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1.5bn M2M utilities connections by 2020 but telcos could struggle to profit

17 мая 2011

Machine-to-machine (M2M) connections in the utilities space will grow to 1.5 billion worldwide by 2020, generating revenues of €24 billion, according to a new report from M2M specialists Machina Research.

There is an opportunity for mobile network operators to capture a share of that revenue, but with the traffic generated likely to be very low, they will have to be savvy if they are to make any serious money.

Smart meters will account for 99% of M2M connections in the utilities market by 2020, up from 97% last year, with the remainder coming from utility companies' transport & distribution management and electric vehicle charging. That means 1.4 billion new smart meters will be required between 2011 and 2020. But with traffic across smart meters amounting to just a few hundred KB per meter, per year, mobile operators would be well advised to avoid being a bitpipe player in this market.

"There are not enough bits to generate any money," Matt Hatton, director at Machina Research told Total Telecom on Monday.

He urged mobile network operators to work hard to establish direct relationships with utility companies, to become the first port of call, over a systems integrator or third-party service provider, and to get involved in device and service management, rather than just carrying traffic. "It's providing the whole service from end to end," Hatton said.

Indeed, he predicts that network traffic will account for just 5% of total utilities M2M revenue in 2020, or €1.2 billion.

As it stands, there are 100 million M2M connections in the utilities space globally, generating €4 billion in revenues, of which just 1% (€50 million) comes from carrying mobile network traffic. Machina Research's forecasts show that in annual revenue terms the M2M utilities market will peak in 2017 at €28 billion. After that date, the number of new additions will start to decline, which results in lower device, installation and provisioning revenue.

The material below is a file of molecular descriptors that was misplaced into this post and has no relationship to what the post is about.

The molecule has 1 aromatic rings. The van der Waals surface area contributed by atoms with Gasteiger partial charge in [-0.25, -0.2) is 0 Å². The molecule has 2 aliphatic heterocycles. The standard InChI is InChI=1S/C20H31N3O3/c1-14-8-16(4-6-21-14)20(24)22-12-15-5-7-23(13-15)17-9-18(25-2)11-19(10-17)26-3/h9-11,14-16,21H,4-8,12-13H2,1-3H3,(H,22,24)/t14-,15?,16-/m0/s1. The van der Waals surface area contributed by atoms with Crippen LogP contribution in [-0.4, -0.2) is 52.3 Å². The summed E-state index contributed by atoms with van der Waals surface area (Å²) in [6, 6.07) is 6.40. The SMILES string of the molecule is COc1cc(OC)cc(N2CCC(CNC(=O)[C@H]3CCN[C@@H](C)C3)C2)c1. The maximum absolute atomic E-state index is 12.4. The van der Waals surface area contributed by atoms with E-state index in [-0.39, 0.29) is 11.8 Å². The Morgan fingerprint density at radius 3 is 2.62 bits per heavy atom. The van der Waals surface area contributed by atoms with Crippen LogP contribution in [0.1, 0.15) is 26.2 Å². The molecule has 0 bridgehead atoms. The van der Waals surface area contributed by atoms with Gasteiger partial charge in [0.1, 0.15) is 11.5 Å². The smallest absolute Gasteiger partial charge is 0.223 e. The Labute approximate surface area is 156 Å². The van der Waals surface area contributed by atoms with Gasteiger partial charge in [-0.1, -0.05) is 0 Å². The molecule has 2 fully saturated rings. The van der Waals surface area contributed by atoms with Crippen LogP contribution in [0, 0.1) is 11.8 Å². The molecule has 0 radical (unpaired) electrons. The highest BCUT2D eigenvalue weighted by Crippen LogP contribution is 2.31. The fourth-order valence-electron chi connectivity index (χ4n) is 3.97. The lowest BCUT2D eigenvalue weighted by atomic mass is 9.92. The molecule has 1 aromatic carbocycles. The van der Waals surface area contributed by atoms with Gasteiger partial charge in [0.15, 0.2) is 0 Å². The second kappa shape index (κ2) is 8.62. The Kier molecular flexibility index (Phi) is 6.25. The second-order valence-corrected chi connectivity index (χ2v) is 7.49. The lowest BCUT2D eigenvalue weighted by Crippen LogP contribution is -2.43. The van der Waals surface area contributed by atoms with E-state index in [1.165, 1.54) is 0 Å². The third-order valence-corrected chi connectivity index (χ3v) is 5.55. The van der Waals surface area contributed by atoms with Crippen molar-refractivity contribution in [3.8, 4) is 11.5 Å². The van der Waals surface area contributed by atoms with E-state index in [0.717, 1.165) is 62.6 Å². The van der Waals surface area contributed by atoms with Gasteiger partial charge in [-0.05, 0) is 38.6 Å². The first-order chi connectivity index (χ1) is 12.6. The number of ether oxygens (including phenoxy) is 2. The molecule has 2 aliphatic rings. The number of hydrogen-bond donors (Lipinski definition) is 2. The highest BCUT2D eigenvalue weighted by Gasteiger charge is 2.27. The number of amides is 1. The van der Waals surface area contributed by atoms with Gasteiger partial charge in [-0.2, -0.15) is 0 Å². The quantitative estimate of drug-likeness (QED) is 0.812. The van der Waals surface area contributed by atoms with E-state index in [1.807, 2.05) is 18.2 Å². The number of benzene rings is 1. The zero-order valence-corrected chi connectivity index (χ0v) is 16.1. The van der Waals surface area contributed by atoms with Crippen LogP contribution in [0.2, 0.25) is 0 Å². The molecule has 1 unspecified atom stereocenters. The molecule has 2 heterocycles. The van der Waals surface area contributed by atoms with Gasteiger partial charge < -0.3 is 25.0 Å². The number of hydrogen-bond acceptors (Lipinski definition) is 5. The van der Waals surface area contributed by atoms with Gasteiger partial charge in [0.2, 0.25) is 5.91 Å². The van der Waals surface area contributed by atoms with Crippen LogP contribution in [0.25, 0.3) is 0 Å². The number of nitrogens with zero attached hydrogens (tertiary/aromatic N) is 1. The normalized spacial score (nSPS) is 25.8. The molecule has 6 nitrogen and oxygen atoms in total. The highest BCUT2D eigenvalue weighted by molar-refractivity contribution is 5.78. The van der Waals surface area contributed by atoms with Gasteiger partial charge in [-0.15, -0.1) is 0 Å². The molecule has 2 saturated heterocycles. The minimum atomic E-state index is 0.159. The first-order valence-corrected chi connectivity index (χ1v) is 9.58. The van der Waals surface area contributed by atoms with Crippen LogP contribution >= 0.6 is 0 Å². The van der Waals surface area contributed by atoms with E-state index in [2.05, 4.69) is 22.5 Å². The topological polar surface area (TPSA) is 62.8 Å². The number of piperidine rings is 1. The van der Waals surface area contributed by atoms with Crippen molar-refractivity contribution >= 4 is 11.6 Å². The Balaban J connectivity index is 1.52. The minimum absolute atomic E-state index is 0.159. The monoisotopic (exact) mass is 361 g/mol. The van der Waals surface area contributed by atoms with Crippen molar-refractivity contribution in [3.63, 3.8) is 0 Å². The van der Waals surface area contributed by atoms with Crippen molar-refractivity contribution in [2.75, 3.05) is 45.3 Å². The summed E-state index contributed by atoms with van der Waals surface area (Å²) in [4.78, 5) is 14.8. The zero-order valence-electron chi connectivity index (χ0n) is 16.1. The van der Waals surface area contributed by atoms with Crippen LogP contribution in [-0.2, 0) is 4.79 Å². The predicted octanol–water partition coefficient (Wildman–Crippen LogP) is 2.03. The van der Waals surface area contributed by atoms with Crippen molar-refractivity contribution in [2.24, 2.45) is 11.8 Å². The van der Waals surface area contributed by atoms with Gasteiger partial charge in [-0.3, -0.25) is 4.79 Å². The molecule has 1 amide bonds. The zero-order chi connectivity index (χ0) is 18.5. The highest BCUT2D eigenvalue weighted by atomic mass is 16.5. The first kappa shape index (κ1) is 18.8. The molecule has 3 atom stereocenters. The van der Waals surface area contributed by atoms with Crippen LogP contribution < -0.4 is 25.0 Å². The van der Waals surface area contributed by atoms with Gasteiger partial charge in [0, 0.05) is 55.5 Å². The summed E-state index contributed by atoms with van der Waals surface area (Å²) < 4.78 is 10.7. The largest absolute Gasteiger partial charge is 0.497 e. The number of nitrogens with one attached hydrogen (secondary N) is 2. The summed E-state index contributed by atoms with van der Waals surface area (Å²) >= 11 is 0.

While the mobile operators will have to work hard for their share of the market, there are other companies that should find it easier to benefit. In addition to the firms that make utility meters, Machina Research points out that manufacturers of the telecoms modules, like Sierra Wireless, Telit and Ericsson, stand to prosper from the projected growth, in addition to "those that benefit indirectly, such as Qualcomm".

On a worldwide basis demand will be driven by government initiatives to encourage smart metering: the EU, for example, requires 80% of electricity meters to be upgraded to smart meters by 2020, and similar targets are being set elsewhere in the world.

China is at the forefront of the drive to smart metering and Machina Research predicts it will account for a sizeable 40% of all global utilities M2M connections and 31% of revenue by 2020.

In terms of network technology, 3G will dominate as although second-generation cellular technologies will be easily capable of handling M2M traffic, operators will look to future-proof installations, in the knowledge that 2G networks will at some point be switched off.

Last week Total Telecom reported that U.S. operator Sprint Nextel is looking at using 4G networks to carry M2M traffic, but Hatton believes it will be some time before LTE or WiMAX networks account for a significant portion of M2M traffic.

"We don't think it's mature enough or widely deployed enough to take the majority [of traffic] for quite a long time," he said.

Источник: Total Telecom

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